One bad thing is that Google/Blogger doesn't seem to allow a young person like her to have their own blog. Goggle doesn't even let her have her own Gmail account. I was surprised at this. Yahoo let us set up an email account for her after having one of us sign into our account and verifying that we are letting her have the account. They charge our credit card $0.50 to verify that we are an adult and that's it. It all makes sense. I did that after having Google tell us we couldn't set up an email account for her because of her age. So, I assumed that once we had the Yahoo mail account, we'd be able to set up a Blogger account for her but we got the same notification from Blogger that we got from Gmail.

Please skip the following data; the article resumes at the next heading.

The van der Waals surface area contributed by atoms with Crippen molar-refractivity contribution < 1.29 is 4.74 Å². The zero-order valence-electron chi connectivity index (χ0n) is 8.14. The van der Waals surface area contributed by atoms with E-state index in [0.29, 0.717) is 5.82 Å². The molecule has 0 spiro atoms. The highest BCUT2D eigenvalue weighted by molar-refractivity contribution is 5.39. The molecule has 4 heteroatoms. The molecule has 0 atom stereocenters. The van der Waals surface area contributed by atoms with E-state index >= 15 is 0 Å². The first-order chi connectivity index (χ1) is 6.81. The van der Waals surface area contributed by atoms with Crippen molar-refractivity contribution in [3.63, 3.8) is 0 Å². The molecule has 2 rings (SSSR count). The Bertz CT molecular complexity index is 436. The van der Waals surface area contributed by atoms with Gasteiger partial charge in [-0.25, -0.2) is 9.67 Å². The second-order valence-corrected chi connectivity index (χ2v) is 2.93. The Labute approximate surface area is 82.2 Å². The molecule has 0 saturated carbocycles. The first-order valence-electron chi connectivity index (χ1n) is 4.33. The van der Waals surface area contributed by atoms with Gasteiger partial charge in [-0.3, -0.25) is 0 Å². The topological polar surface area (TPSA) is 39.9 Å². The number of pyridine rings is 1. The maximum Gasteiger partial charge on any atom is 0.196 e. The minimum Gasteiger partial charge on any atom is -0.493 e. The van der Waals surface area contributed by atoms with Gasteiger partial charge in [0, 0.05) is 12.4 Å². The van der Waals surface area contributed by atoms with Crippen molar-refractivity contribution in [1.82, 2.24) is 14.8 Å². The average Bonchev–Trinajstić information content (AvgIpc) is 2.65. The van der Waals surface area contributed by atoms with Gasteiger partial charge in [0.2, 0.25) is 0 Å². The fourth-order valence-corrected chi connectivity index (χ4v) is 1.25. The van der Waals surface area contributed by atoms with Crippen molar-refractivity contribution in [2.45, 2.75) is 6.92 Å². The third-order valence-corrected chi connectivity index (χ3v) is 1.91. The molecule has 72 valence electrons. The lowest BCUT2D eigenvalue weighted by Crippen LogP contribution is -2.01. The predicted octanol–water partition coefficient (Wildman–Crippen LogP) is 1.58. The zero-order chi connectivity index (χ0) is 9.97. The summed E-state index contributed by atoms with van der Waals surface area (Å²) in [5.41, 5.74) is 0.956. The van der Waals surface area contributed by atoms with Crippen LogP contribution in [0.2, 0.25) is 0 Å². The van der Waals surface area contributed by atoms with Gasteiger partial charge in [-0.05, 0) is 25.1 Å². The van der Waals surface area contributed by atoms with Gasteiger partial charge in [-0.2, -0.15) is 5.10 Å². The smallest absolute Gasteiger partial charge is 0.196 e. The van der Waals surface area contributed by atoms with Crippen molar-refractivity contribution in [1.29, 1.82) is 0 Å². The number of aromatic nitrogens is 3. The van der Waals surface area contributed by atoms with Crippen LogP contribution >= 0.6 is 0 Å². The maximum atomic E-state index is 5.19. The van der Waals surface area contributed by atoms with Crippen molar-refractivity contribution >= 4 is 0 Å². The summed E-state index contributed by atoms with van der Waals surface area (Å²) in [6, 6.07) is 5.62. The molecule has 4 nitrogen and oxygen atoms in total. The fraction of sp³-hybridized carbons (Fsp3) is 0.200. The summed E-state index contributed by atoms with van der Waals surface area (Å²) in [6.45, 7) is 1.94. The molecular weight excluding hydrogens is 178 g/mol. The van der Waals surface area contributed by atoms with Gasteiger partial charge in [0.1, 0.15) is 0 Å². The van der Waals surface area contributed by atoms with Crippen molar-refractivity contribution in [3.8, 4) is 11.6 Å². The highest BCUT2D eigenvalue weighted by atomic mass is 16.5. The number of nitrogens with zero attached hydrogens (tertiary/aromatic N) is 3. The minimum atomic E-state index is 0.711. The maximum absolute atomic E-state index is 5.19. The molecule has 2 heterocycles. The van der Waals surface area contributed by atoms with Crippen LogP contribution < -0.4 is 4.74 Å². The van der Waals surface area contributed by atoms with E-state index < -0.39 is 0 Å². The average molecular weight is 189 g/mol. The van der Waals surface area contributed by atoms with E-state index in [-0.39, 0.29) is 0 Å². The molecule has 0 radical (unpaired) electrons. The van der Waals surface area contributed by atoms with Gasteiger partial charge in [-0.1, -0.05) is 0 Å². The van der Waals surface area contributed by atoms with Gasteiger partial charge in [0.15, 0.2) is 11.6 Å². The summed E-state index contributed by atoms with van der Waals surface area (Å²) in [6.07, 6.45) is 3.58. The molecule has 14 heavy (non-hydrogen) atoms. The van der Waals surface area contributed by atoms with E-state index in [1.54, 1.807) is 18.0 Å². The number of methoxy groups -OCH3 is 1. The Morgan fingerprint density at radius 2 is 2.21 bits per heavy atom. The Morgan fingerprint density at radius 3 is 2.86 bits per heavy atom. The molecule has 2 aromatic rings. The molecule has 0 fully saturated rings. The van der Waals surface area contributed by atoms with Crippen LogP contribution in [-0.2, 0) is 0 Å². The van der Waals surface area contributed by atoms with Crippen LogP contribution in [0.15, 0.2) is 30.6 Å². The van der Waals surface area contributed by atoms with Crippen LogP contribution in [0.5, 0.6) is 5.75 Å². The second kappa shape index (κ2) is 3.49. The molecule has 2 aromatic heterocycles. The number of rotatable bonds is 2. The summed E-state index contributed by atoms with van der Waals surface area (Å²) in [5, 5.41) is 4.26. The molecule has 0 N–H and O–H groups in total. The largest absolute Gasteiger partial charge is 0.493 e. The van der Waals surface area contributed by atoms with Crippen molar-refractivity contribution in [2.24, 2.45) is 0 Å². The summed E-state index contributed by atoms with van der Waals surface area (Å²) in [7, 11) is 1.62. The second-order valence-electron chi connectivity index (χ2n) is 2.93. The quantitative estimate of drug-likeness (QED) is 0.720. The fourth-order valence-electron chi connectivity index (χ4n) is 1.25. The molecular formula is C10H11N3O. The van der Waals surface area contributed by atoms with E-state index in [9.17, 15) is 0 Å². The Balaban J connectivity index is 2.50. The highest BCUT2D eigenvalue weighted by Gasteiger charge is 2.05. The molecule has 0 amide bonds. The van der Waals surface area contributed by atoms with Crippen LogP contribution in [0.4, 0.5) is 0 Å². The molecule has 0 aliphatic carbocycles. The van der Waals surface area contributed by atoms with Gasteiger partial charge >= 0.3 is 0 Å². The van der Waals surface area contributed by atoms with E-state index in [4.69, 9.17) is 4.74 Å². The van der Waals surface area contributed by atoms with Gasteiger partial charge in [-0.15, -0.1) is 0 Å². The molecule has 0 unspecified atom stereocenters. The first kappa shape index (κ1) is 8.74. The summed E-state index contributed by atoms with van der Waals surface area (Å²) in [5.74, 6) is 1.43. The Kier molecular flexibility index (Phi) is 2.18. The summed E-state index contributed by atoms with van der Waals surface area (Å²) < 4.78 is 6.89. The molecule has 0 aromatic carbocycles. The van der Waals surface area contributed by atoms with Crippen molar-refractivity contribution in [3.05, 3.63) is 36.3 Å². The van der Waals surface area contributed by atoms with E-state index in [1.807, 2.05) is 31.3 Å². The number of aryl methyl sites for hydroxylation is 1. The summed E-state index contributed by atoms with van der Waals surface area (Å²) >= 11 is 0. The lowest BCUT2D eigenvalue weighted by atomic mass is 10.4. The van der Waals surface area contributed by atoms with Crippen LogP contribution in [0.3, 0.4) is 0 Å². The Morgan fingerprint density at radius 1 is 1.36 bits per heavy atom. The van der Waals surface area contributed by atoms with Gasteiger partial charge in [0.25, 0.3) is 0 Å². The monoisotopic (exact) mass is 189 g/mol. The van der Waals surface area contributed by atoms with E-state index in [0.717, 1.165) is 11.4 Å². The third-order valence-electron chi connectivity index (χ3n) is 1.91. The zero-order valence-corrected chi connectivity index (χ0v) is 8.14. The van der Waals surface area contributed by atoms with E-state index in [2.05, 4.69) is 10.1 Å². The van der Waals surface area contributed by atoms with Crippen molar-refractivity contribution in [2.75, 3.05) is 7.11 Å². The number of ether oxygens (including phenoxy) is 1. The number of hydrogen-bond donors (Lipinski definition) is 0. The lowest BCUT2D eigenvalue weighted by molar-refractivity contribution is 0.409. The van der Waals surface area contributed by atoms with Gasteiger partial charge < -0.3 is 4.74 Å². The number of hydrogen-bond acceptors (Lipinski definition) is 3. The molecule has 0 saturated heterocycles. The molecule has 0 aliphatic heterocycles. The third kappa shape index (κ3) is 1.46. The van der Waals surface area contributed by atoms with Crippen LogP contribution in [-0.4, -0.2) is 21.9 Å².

So, my wife has set up a new blog in her own name and is just letting our daughter use it. In case you don't get a chance to visit the new blog from this post, you'll see that her blog is listed on the right under my "Other blogs" list. I think you'll like the variety of projects she undertakes. She is quite a remarkable young lady and I'm proud of her.

Wednesday, January 12, 2011

Do you want to be resilient?

It's been a crazy day with a lot of snow arriving last night and then a lot of rain. Our office was closed for three hours this morning to allow things to settle out and then we were asked to come in if we could. I may write about dealing with the water-logged snow and the quick change of temperature and rising wind some time. But not right now. I want to write about a story I heard on the radio as I drove in. I wouldn't have heard it if I hadn't gone in late.